A reader writes:
I recently interviewed with a company for what sounded like a lower-mid-level position. The title, described duties, and reporting structure all indicated a position that would be the next step up from what I currently do. I’ll admit, some of the questions I was asked in the interview process were fairly low-level, but the actual duties of the job were complex enough that I chalked the low-level questions to a poor talent pool in our area combined with a new interviewer.
I went through a phone interview, took a full day off for an in-person interview, which was canceled at the last minute, and then took a morning off for the rescheduled interview, after which I was offered the job and told the HR department would be calling me to discuss terms. I was very curious at that point to hear the offer. Like I said, everything about the job was pointing to it being a higher level than I’m currently working, but because of some of their questions, I was prepared for the offer to be more of a lateral move.
HR called, and … their range for the position was really low. It was low enough that I don’t know of anybody in our industry (and I know folks who are working call centers!) who would be tempted to accept. I felt like they had wasted a day and a half of my time and PTO when any reasonable hiring manager and HR department would have known that what they were offering was unlikely to be commensurate with specialized experience (and this was a large company with a formal HR department, not a mom-and-pop who maybe didn’t know better).
Would there have been any way to express my frustration and annoyance at their waste of my time that would have done any good? I had a similar situation a few months ago, where the company handled it in the exact opposite way. I applied to a position that seemed like a lateral move, and the hiring manager emailed me to say that their budget was tight and that, based on my resume, they suspected I wouldn’t be interested in moving forward. They were up-front that the position pays X and said to let them know if I’d still like to schedule an interview. I could not have been more impressed with their respect for my time (and their own!), and I almost wanted to point out the contrast to the HR person at the more recent company. Would that have been warranted? Would any expression of frustration have been?
What I actually ended up doing was telling the HR person that I would need double what they were offering to even consider the role and that it didn’t sound like it made sense for us to continue the discussion. The hiring manager ended up trying to get them to expand the salary rage to at least come cose to what I wanted, because my skillset was exactly what she was looking for, but HR wouldn’t budge, so that was the end of that. But I still wonder if I could have given some indication of how much I felt they had wasted my time when they could have been upfront about the salary range.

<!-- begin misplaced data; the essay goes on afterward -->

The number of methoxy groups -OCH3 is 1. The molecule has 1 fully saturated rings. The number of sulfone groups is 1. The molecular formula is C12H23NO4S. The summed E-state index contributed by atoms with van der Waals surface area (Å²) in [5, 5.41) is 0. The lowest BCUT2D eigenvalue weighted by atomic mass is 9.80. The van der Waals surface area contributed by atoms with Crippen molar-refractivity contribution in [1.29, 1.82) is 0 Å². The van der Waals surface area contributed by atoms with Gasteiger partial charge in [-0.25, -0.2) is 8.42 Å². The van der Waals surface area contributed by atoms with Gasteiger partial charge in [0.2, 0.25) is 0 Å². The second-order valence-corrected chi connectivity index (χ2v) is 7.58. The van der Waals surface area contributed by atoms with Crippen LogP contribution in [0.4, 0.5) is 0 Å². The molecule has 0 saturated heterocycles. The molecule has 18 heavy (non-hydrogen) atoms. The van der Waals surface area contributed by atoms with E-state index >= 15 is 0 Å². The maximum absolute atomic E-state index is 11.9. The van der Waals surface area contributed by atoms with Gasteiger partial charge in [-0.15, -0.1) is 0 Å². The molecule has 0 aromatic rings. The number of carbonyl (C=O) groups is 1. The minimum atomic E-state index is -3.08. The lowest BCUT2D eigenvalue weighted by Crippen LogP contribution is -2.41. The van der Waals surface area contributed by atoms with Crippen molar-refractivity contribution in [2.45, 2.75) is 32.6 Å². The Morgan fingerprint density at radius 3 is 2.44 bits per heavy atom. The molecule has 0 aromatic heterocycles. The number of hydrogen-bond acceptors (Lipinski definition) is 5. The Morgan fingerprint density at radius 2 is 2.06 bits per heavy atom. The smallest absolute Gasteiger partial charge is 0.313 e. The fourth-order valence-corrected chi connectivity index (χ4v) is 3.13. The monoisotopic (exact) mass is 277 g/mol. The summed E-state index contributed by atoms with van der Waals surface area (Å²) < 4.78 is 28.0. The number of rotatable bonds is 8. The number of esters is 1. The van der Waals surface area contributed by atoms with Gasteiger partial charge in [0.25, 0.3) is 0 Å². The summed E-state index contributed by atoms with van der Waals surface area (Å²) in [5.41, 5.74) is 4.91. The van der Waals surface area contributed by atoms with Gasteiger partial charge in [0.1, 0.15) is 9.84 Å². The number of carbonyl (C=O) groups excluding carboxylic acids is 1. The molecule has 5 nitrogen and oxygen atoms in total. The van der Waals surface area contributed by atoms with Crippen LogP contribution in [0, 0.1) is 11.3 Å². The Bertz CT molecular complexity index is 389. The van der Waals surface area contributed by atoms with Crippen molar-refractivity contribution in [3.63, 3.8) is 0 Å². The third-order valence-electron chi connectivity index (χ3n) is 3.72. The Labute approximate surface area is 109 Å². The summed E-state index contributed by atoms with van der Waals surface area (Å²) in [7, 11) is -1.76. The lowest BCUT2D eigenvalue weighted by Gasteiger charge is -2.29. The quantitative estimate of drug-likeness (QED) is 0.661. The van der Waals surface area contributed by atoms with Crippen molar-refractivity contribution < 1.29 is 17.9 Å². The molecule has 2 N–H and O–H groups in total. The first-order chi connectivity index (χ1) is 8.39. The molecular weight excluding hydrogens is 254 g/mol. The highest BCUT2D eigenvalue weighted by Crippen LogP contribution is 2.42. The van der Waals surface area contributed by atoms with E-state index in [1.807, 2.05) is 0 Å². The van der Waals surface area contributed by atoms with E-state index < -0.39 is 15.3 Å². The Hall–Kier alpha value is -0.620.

Yeah, I can see why you were really annoyed by that. When an employer knows that they’re offering a salary that might be low, or when they have reason to think the person they’re interviewing will find it low (like if the person is coming from a notoriously higher-paying industry), it’s common sense and courteous to talk about it early on the process, so that they don’t waste anyone’s time, including their own.
As for whether you can point that out to them … You actually kind of did, just without spelling out your irritation. “I would need double what you’re offering to even consider the role” pretty clearly says “wow, you are way off what I was expecting.”
But there’s room to say a little more if you want, too. For example, upon hearing the salary offer: “Oh! … (uncomfortable silence) … That is significantly lower than what I’d expect for a role like this one. Wow. I have to be honest, I wouldn’t have invested this amount of time in your process if I’d realized from the beginning that the salary was so far below the market rate.”
Another version, for use later on, not on the spot: “Can I pass along some feedback that I think might help with your process? The salary you’re offering is so far below market rate that I really wish I’d known about it from the start, before I used up PTO from my current job to come interview. I think so many candidates will be taken aback by it that you’ll save a lot of time — yours and theirs — if you let people know your range up-front.”
This, of course, is one of many ways that our culture’s weird coyness around salary hurts people. They wasted your time and energy, and they wasted their own too. No one was served by them springing that information on you at the end of the process.
can I show annoyance with a terrible job offer that I don’t plan to take? was originally published by Alison Green on Ask a Manager.